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Comparison between hot dip galvanizing and zinc metal spraying

(-----) 2006

Q. Sir,

I am working in a metallizing works as a marketing executive. We are in field of sandblasting, spray galvanizing and aluminizing.

I wants detailed comparison between hot dip galvanizing and spray galvanizing.

I hope I will get best answer from your site.

Miss Hetal K Bhatt
metallizing works - Bangalore, Karnataka, India


A. Firstly there is no such thing as "spray galvanizing".
There is zinc metal spraying, where a stream of molten zinc is blown onto the surface or a substrate.
There is galvanizing, where steel (or iron) articles are immersed in molten zinc.
In the first case, the adhesion is mechanical, and depends greatly on the roughness of the steel. The adhesion fails often. The system has the advantage that it can be applied on a site, not in a factory.
Metal spraying is usually porous, and the underneath metal (substrate) can be exposed through the holes. It usually needs sealing with an organic coating. There is no practical limit to the size of item to be coated. A bridge could be done in situ.

In Galvanizing the adhesion is by alloying the zinc to the steel. The system has the disadvantage that it is a factory only process, but it lasts longer, adheres better, and is smoother. It is not porous, and needs no sealing coat.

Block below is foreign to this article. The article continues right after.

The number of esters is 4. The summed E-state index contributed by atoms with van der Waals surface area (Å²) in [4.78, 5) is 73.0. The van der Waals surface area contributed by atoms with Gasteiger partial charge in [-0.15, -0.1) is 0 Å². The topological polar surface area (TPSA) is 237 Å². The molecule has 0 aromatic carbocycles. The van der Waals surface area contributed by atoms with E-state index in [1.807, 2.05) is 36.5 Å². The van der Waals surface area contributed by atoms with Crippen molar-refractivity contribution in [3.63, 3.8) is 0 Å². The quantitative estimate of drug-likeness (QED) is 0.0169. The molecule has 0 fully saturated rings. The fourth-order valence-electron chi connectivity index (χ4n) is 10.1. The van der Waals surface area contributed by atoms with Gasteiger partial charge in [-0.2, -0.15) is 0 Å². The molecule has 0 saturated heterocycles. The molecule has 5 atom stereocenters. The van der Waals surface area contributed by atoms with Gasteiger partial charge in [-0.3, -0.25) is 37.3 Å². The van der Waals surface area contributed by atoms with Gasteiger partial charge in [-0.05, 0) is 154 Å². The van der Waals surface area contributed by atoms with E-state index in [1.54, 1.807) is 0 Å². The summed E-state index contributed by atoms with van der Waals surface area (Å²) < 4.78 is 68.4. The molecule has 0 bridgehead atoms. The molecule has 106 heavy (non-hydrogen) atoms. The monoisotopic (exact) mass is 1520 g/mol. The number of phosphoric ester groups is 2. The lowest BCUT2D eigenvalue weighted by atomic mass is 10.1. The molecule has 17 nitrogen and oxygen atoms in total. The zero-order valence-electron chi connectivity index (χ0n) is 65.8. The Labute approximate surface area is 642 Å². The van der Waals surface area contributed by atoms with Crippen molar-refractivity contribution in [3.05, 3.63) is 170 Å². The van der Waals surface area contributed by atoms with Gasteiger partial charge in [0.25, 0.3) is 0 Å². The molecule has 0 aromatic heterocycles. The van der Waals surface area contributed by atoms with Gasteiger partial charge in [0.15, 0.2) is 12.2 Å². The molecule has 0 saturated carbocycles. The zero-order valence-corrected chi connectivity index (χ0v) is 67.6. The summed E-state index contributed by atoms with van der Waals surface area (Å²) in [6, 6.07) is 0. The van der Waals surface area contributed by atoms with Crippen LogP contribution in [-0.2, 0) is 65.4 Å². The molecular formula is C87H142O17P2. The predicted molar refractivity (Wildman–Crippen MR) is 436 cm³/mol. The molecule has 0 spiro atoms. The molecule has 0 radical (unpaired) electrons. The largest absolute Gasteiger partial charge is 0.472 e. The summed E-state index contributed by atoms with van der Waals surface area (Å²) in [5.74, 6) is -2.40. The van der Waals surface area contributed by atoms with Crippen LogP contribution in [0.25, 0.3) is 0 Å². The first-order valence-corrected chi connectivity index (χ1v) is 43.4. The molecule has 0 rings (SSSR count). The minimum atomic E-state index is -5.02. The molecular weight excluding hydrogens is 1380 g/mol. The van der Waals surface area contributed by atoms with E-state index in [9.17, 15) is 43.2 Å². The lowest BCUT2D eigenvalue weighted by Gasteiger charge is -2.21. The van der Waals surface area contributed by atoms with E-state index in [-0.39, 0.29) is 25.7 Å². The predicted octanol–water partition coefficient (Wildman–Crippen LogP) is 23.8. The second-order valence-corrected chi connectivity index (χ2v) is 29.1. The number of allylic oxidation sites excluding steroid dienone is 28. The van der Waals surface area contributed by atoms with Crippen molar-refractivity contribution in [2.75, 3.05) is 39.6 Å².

Generally, per area unit, this is a lower cost process, but only limited size items can be coated. Biggest items perhaps 28 meters long x 1.5 m x 3 m, but more typically 15 x 1.5 x 3 m.

Geoff Crowley
Crithwood Ltd.
Westfield, Scotland, UK
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User's Guide to Hot Dip Galvanizing for Corrosion Protection in Atmospheric Service
from Abe Books

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"Thermal Spraying-Plasma, Arc and Flame Spray Technology"
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April 17, 2010

Q. Hello,

Is there a definite visual difference between HDG and zinc metal spray finish? Does all HDG result in the 'spangle' finish, or are more uniform finishes achievable?

Our competitors claim to HDG their product, but I am not convinced.

Paul Halley
- Surrey, United Kingdom

April 18, 2010

A. Hi, Paul. What process do you do, zinc metal spray? What appearance do you get?

I don't think all hot dipped surfaces get a spangle finish. If you don't know what your competitor does, it may be flame spray, or mechanical galvanizing, or sherardizing, or electroplating with zinc -- but it's hard to know the process from the appearance. Whether he is entitled to call his process "HDG" is sort of a moot question because people will always use terms to their advantage, and if you forbid him from using that term, then he'll just call it "galvanized", as when people invented the term "electro galvanized", perhaps so they could substitute cheaper zinc electroplating for more expensive hot dipped galvanizing :-)